Statesman helped battle apartheid
A visiting statesman has recalled the day he sat among the enemies of apartheid, as well as its diehard supporters, in a historic gathering hosted by Bermuda.
For William Payne, a former member of the New Jersey General Assembly, the so-called Lantana Talks of April 1990 struck a chord with his own role in the civil rights struggles of the United States, which claimed the lives of friends such as Martin Luther King Jr.
Although he remembers no open hostility in the Bermuda forum, Mr Payne told The Royal Gazette: “One Afrikaner could have been a Nazi — these were the ones keeping apartheid in place.”
He had come from prominence in the National Association for the Advancement of Coloured People to find himself sitting next to a staunch, “rabidly prejudiced” believer in South Africa’s racist regime.
“He was a brash type of person,” Mr Payne said. “Smoking, and then blowing the smoke at people.”
Mr Payne, who turns 84 this week, had come with United States delegates for secret talks in Bermuda organised by the Aspen Institute on the fate of the crumbling apartheid regime.
It was the second round of covert discussions at the Lantana Colony Club, following on from a forum in March of 1989. Mr Payne attended with his brother, the late Congressman Donald Payne.
“The Aspen Institute brought members of Congress and Senators to discuss issues of national importance, away from their offices and across party lines,” he said. “In this case, we met with leaders from South Africa, from both sides, under the radar.”
A media blackout protected both meetings between members of South Africa’s National Party and the African National Congress.
At that time in 1990, a ban on the ANC had only just been lifted with the freeing of Nelson Mandela, the jailed revolutionary and opponent of apartheid who would become president of South Africa in 1994.
Mr Payne, who returned to the island this week to visit his daughter Gina Payne-Scott and her family, had been coming to Bermuda for decades.
“The Aspen Institute identified those people in South Africa who were either fighting apartheid or were part of it, and they brought those adversaries together.
“We had discussions with the fighters for freedom and the Afrikaners who were defenders of apartheid.
“They didn’t have the opportunity to speak freely in South Africa, and in Bermuda they were able to have frank discussions.”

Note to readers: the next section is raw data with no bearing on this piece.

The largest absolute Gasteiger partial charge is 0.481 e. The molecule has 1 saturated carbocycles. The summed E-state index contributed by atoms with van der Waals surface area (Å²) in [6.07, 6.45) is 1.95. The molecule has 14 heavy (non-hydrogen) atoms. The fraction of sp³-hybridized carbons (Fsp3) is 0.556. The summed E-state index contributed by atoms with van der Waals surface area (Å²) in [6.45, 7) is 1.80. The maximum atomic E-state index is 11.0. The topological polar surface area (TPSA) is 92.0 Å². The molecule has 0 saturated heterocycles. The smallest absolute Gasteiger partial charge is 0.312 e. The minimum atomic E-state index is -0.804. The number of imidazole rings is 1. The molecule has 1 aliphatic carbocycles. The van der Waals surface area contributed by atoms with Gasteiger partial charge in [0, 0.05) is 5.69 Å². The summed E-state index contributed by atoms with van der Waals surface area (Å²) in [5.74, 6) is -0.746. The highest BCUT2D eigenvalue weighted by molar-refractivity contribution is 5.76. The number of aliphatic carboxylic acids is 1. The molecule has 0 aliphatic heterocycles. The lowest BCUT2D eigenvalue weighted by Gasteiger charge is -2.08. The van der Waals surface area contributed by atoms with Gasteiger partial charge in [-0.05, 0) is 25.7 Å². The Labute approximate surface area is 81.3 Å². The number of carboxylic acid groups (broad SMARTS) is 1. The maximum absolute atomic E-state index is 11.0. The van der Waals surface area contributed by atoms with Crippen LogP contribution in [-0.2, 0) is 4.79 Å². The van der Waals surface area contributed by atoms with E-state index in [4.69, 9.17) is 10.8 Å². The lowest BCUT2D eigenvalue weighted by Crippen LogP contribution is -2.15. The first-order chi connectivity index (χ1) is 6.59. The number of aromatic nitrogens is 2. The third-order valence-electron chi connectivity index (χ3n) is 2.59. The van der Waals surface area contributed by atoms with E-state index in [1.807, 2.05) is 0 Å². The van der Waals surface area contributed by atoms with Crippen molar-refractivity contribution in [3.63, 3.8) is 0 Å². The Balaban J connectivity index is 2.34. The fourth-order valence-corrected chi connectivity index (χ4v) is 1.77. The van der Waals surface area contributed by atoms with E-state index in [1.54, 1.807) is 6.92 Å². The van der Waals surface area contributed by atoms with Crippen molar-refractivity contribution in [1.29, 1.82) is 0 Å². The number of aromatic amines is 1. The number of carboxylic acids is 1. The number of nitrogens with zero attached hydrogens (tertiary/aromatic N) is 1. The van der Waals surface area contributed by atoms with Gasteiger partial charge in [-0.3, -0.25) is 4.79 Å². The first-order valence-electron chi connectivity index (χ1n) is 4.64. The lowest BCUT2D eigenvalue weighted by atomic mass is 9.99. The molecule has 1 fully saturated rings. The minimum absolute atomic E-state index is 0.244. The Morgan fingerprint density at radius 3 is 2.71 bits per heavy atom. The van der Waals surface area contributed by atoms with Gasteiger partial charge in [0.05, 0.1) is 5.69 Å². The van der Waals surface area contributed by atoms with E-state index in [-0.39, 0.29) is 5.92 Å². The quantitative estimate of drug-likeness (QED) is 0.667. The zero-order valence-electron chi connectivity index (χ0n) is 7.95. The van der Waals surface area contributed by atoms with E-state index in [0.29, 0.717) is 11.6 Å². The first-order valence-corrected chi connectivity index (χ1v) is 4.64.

Apartheid backers “questioned whether these people trying to eliminate apartheid were equal to them — they had a deep-rooted feeling that this was their country, and that it was an intrusion on their rights”.
Bringing ideological enemies into the same room without courting disaster was a testament to the power of Dick Clark, the director and moderator from the Aspen Institute — remembered by Mr Payne as a persuasively soft-spoken man.
Having joined the NAACP at the age of 18 and becoming the chairman of its Youth Work Committee, Mr Payne was personally acquainted not only with Dr King, but Malcolm X and Medgar Evers, the Mississippi civil rights activist who was assassinated in 1963.
Mr Payne recalled speaking with Mr Evers over the rumours that he was being targeted by white supremacists, only to be told that the activist was determined to go back and make Mississippi “safer for his children”. He was shot dead in the driveway of his home.
“One thing that kept me going was that I personally know people that gave their lives,” Mr Payne said.
Delegates spent four nights at Lantana, changing seats each night.
“People got to know each other better, even that guy who was such a crude individual — I’m not sure his attitude changed, but I can’t imagine it was an easy task to convince them to come in the first place,” Mr Payne said.
“There was less rancour. Obviously it was extremely valuable, especially for those who were in favour of apartheid to have a more intimate knowledge of those who were against it. It was also valuable to be removed to a place where the pressure was not on them.”
Mr Payne served on the New Jersey General Assembly from 1998 to 2008. Among the legislation passed under his tenure was the state’s banning of racial profiling by police. He serves today on the Amistad Commission, which incorporates black history into the American school system.